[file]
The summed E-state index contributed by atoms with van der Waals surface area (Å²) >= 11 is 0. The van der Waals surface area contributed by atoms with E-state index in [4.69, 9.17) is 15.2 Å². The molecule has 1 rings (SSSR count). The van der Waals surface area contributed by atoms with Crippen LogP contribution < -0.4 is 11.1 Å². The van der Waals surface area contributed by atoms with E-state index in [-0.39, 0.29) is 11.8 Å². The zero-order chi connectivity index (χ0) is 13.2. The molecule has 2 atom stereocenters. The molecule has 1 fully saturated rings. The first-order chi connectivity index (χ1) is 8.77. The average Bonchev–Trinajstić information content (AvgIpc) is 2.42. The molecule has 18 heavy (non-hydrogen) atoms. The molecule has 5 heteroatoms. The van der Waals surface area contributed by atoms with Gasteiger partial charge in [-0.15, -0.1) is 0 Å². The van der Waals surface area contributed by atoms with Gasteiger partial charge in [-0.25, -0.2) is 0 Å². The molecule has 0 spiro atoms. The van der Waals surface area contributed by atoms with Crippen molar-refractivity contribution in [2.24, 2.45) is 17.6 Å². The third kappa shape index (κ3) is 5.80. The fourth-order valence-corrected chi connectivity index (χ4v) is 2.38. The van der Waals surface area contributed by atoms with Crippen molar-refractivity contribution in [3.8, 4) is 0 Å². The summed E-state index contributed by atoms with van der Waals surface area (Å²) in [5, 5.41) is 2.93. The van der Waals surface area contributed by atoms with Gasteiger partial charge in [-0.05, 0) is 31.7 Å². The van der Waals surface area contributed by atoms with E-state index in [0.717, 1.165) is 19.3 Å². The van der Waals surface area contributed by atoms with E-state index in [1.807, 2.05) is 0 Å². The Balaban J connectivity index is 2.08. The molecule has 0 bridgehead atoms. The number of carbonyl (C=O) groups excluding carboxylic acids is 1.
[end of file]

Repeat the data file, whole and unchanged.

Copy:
The summed E-state index contributed by atoms with van der Waals surface area (Å²) >= 11 is 0. The van der Waals surface area contributed by atoms with E-state index in [4.69, 9.17) is 15.2 Å². The molecule has 1 rings (SSSR count). The van der Waals surface area contributed by atoms with Crippen LogP contribution < -0.4 is 11.1 Å². The van der Waals surface area contributed by atoms with E-state index in [-0.39, 0.29) is 11.8 Å². The zero-order chi connectivity index (χ0) is 13.2. The molecule has 2 atom stereocenters. The molecule has 1 fully saturated rings. The first-order chi connectivity index (χ1) is 8.77. The average Bonchev–Trinajstić information content (AvgIpc) is 2.42. The molecule has 18 heavy (non-hydrogen) atoms. The molecule has 5 heteroatoms. The van der Waals surface area contributed by atoms with Gasteiger partial charge in [-0.15, -0.1) is 0 Å². The van der Waals surface area contributed by atoms with Gasteiger partial charge in [-0.25, -0.2) is 0 Å². The molecule has 0 spiro atoms. The van der Waals surface area contributed by atoms with Crippen molar-refractivity contribution in [2.24, 2.45) is 17.6 Å². The third kappa shape index (κ3) is 5.80. The fourth-order valence-corrected chi connectivity index (χ4v) is 2.38. The van der Waals surface area contributed by atoms with Crippen molar-refractivity contribution in [3.8, 4) is 0 Å². The summed E-state index contributed by atoms with van der Waals surface area (Å²) in [5, 5.41) is 2.93. The van der Waals surface area contributed by atoms with Gasteiger partial charge in [-0.05, 0) is 31.7 Å². The van der Waals surface area contributed by atoms with E-state index in [0.717, 1.165) is 19.3 Å². The van der Waals surface area contributed by atoms with E-state index in [1.807, 2.05) is 0 Å². The Balaban J connectivity index is 2.08. The molecule has 0 bridgehead atoms. The number of carbonyl (C=O) groups excluding carboxylic acids is 1.